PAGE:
eastern margin of Luzon, which may have also allowed the inception of the NW
striking strand of the Philippine fault. These forces may have impacted the
shape of the island of Luzon because of the basaltic sea floor resisting the
subduction that may have also cause the bending of the Philippine Fault. The
active basins in Central Luzon, which trace an asymmetrical V shape, is the
best place to observe recent tectonic evolution of the fault system.
The landform is presumably named after Admiral Andrew
Ellicot Kennedy Benham (1832–1905) by American surveyors who were the probable
discoverers of the geological feature. He was a United States Navy officer, who
served with both the South Atlantic and West Gulf Blockading Squadrons during
the American Civil WarThere has been speculation in the scientific community
about the nature of the landform. Following the major 16 July 1990 Luzon
earthquake, scientists reconsidered their fault models and decided it likely
that Benham Plateau has similarly displaced the Philippine Fault System to the
westAfter analysing older models such as that of Pinet and Stephan (1989),
scientists reconsidered their fault models. They thought that it is highly likely
that the Benham Plateau is still displacing Central Luzon and the Philippine
Fault System to the west, which may have had an impact in causing such a
catastrophic earthquake. The 20 second to 50 second wave in the 1990 quake that
developed a new east-west sub-fault was so strong that it terminated
disastrously at the city of Baguio in Benguet, Cordillera. Several scientific
surveys, conducted between 2004 to 2008, collected hydrographic data that
determined the morphology of the seabed in the region. Additional data from
international bathymetric surveys and an analysis of international research
projects were collected to support the findings.
Despite its proximity to the archipelago, the plateau was
previously not included in the territory of the Philippine Islands. On 8 April
2009, the Republic of the Philippines lodged a partial territorial waters claim
with the United Nations Commission on the Limits of the Continental Shelf in
relation to the continental shelf in the region of Benham RiseIt was submitted
as part of petition expanding the archipelago's baselines and exclusive
economic zone through a law that also included other claims involving disputed
territories of the Kalayaan Islands (Spratly Islands) and Scarborough Shoal.
Although the landform, in itself, is not disputed, the petition still received
some criticism inside and outside the country because of its controversial
natureAccording to the government's claim, based on a set of guidelines by the
Commission on the Limits of the Continental Shelf, the area satisfies the
350-mile constraint line since the outer limits of the continental shelf are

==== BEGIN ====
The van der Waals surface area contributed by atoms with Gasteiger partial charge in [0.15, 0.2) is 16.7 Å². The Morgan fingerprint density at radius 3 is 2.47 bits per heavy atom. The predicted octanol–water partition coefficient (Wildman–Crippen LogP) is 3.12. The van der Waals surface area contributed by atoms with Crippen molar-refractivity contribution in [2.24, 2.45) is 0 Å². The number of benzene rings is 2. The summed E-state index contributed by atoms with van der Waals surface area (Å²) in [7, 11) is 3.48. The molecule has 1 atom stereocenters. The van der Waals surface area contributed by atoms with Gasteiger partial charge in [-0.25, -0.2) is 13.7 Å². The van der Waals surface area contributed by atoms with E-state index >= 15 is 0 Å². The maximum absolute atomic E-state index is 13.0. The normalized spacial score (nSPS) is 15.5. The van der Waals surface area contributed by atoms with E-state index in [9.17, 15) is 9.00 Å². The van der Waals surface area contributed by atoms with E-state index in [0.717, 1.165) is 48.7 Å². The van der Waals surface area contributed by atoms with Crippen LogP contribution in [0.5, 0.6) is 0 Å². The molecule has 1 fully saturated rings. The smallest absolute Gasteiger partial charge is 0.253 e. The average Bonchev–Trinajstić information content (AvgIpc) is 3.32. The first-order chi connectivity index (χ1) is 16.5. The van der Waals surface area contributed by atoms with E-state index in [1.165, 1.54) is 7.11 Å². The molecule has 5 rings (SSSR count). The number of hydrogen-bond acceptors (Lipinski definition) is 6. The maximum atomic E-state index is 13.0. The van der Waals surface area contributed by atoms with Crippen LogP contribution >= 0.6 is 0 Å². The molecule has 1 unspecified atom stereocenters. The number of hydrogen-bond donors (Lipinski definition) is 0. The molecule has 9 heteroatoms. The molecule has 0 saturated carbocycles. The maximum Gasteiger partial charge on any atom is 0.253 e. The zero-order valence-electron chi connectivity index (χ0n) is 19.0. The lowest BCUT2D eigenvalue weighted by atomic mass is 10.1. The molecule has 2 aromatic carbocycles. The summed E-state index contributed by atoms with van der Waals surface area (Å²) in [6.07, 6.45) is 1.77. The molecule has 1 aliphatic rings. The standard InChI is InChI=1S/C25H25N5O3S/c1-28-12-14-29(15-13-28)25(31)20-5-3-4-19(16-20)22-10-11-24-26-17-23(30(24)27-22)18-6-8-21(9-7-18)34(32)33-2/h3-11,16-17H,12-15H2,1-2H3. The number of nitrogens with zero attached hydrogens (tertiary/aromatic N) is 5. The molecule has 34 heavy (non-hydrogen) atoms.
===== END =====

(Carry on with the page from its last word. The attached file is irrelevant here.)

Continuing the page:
located landward of the constraint line, which is located 350 miles from the
baselines where the measurement of the breadth of the territorial sea begins
The Congress of the Philippines enacted Republic Act No.
9522, also known as the Archipelagic Baselines Law, which is the basis of the
claim. According to the document the region is bounded by the Philippine Basin
on the north and east, and by Luzon on the west and south. It asserted that,
according to scientific data based on seismic, magnetic, other geological
features, the Benham Rise is an extension of the Philippines’ continental
shelf. In summary, the baselines, the basis used for delineating the maritime
territorial and jurisdictional zones (including the continental shelf), conform
with the requirements of the UN Convention of the Law of the Sea (UNCLOS). The
claim is only a partial claim since the law that allows the Philippines to
expand its territorial boundaries also includes islands in the South China Sea.
According to, Philippine Environment Secretary Ramon
Paje,the United Nations is expected to come out with a decision by the middle
of 2012 on the Philippines’undisputed claim over the 13- million hectare Benham
Rise. Paje told the Senate during a hearing on the Department of Environment
and Natural Resources (DENR) proposed P16.990- billion budget for 2012 that the
country’s claim over Benham Rise would be recognized by the UN as part of the
territory and extension of the continental shelf of the Philippines. The Philippines filed the claim in 2008 in
compliance with the requirements of the UN Convention on the Law of the Sea
By Alain Bernard,1 Ulrich Knittel,2 Bernd Weber,2 Dominique Weis,1 Achim Albrecht,3 Keiko Hattori,4 Jeffrey Klein,5 and Dietmar Oles2
1 Department of Geology, CP 160/02, Université Libre de Bruxelles, 50 Ave. F.D. Roosevelt, B-1050 Brussels, Belgium.